Most expats cannot afford to buy condos

According to Ko Ko Htwe, the chairman of Taw Win Construction, most foreigners living in Myanmar cannot afford condominiums, despite the recent law enabling expats to purchase condo properties.

Instead, most expatriates choose to stay in normal apartments and, according to Ko Ko Htwe, the market for condo sales is still cold.

The Condominium Law, enacted on January 22 this year, allows expats to purchase up to 40 per cent of the properties in a condominium complex with an area larger than 20,000 square meters.

Many in the construction industry expected the law to provide a boost to the market by reducing distrust toward construction companies as well as heightening sales to foreign workers.

However, the market has not picked up in the four months since the law was enacted.

“The Condominium Law was passed, but considering how many buildings there are that fall within the law and how many foreigners cannot afford them, it is no surprise that you see many of them living in wards. There are also many who live in our Mu Di Tha affordable housing complex. If we can make things more accessible for them to purchase properties here, it will definitely develop the industry. The government can make it happen,” said Ko Ko Htwe.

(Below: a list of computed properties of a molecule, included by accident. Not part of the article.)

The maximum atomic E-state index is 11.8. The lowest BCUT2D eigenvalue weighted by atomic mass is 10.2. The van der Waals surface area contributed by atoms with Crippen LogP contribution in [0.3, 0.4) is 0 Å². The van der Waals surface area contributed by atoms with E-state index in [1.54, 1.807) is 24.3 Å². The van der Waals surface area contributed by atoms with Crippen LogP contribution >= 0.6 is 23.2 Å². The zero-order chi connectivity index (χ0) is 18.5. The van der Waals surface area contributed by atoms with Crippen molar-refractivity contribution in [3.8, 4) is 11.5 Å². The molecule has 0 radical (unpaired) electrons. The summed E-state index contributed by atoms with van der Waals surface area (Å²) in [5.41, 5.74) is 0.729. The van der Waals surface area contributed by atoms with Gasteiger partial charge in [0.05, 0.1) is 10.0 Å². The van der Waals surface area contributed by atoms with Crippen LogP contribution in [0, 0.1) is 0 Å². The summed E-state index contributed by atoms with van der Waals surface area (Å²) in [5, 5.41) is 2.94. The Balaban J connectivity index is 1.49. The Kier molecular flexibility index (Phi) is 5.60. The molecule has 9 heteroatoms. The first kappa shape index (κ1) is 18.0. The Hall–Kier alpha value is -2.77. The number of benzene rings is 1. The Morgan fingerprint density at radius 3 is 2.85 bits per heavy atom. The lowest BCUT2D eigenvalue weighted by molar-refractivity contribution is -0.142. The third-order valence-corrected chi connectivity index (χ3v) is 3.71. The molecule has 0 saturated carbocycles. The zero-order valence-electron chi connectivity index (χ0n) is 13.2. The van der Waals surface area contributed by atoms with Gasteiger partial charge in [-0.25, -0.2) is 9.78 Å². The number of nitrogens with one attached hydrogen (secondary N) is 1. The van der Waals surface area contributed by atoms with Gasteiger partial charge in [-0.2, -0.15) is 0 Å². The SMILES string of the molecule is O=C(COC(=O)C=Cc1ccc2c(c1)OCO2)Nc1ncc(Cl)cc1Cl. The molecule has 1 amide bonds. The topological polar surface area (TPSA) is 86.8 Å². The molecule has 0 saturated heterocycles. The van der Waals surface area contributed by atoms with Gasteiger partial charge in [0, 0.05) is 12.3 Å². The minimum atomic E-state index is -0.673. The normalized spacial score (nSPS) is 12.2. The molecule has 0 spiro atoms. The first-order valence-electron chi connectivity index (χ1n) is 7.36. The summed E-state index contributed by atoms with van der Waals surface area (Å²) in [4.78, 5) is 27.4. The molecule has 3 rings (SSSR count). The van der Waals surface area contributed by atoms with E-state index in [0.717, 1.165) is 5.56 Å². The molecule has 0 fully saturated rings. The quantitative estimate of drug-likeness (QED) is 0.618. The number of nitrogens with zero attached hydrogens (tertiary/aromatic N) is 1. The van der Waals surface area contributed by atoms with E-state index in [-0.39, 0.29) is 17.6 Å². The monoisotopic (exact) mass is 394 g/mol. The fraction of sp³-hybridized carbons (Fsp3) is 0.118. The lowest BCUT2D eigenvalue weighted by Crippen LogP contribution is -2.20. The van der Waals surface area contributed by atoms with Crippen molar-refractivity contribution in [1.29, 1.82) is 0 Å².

Nay Min Thu, managing director for iMyanmarHouse.com, a local property trading website, said one of the reasons why the property sales market is frozen now is that many people have high hopes that the new government will build affordable housing for middle and lower income citizens.

Source: Eleven Myanmar

Comments by Consult-Myanmar: Most “condominium” being developed in Yangon over the last 3 years do not qualify as condominium under the new Condominium Law as it does not meet the criteria of:

  • Must be at least 6 stories built on land measuring at least 20,000 sq ft (1,858 sq meter).
  • Owners of all the housing units must be collective owner of the land and all the common areas.
  • The land must be registered with the relevant authorities as condominium land and is collectively owned by all housing unit owners in that condominium development.

 
Most properties in Yangon are small and have very complicated history – so they will not be able to qualify as “condominium” under the new law.

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